Let’s Assemble a CentoPrint
By David Lehman
April 7, 2015
Starting this week, let’s assemble a cento. What’s that, you ask? It was “Wordsmith’s” word of the day on March 14, and you can read their write up here, replete with links to a cento John Ashbery wrote, as well as one that I put together for The New York Times Book Review upon completing The Oxford Book of American Poetry.
In the Times article, I do my best to present a succinct history of the cento, a poem consisting of lines culled from other poems—usually, but not invariably, poems from poets of earlier generations. Historically, the intent was often homage, but it could and can be lampoon. The modern cento has an altogether different rationale and flavor. It is based on the idea that in some sense all poems are collages made up of other people’s words; that the collage is a valid method of composition, and even an eloquent one, as T. S. Eliot shows in “The Waste Land.” Remember Eliot’s motto: “Immature poets imitate; mature poets steal.”
This is what I propose we do over the next four to six weeks.
For week one, let’s come up with the first four lines of our cento. How? My recommendation is that you assemble on your desk four poetry books—or possibly one anthology—that you like. The poems can differ widely. Step two: choose one line from each of the four poems. You can do this arbitrarily (picking a line at random from page 25 of each volume, for example) or deliberately (recalling a favorite passage—perhaps one you underlined or otherwise noted). Step three: after writing down the lines, play with their order. Run them backward. Maybe line two would work better as line three. Don’t worry overmuch about making sense. Sometimes, as Alice learns in Wonderland, if you take care of the sounds, the sense will take care of itself.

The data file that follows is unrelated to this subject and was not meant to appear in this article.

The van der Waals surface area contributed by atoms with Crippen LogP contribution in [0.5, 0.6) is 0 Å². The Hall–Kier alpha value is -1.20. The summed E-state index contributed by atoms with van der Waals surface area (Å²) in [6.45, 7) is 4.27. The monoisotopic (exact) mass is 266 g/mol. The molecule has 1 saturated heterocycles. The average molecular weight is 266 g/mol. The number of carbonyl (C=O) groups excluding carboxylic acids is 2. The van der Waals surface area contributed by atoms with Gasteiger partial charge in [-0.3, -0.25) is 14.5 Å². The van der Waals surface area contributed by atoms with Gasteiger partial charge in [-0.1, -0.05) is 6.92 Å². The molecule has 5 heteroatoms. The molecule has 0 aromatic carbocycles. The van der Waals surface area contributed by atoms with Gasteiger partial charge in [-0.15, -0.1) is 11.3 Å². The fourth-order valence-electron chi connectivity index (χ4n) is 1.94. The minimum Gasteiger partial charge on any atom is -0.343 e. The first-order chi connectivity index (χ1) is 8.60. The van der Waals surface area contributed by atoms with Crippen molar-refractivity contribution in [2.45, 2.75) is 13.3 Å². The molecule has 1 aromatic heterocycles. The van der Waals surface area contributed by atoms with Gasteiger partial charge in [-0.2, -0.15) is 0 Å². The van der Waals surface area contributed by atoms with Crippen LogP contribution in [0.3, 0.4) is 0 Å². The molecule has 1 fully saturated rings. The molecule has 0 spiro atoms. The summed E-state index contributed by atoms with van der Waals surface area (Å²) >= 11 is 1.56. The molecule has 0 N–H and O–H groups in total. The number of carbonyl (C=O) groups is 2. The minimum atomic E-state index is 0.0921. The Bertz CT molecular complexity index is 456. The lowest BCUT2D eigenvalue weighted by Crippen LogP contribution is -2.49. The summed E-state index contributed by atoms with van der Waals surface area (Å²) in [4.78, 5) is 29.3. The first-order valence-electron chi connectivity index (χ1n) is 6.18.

Rhyme can work—as in “Cento: The True Romantics,” a sonnet lifted from Romantic poets, which appeared in The New Yorker. But it is far from essential.
The winning entry will be our first four-line stanza. We can follow with two more such stanzas plus a closing couplet, or with three more aiming at a fearlessly symmetrical 16-line poem.
Unlike the sestina, which looks so forbiddingly difficult and turns out to be so liberating, the cento looks easy but may prove more challenging than expected. Some practitioners feel free to tamper a little with the stolen line; some think that is cheating. It’s up to you. It would be helpful if you named your sources.
Naturally, I hope you will find this an inspiring prompt.
Deadline: midnight, Saturday, April 11.
David Lehman is a poet and the general editor of The Best American Poetry series. He teaches at The New School in New York City.
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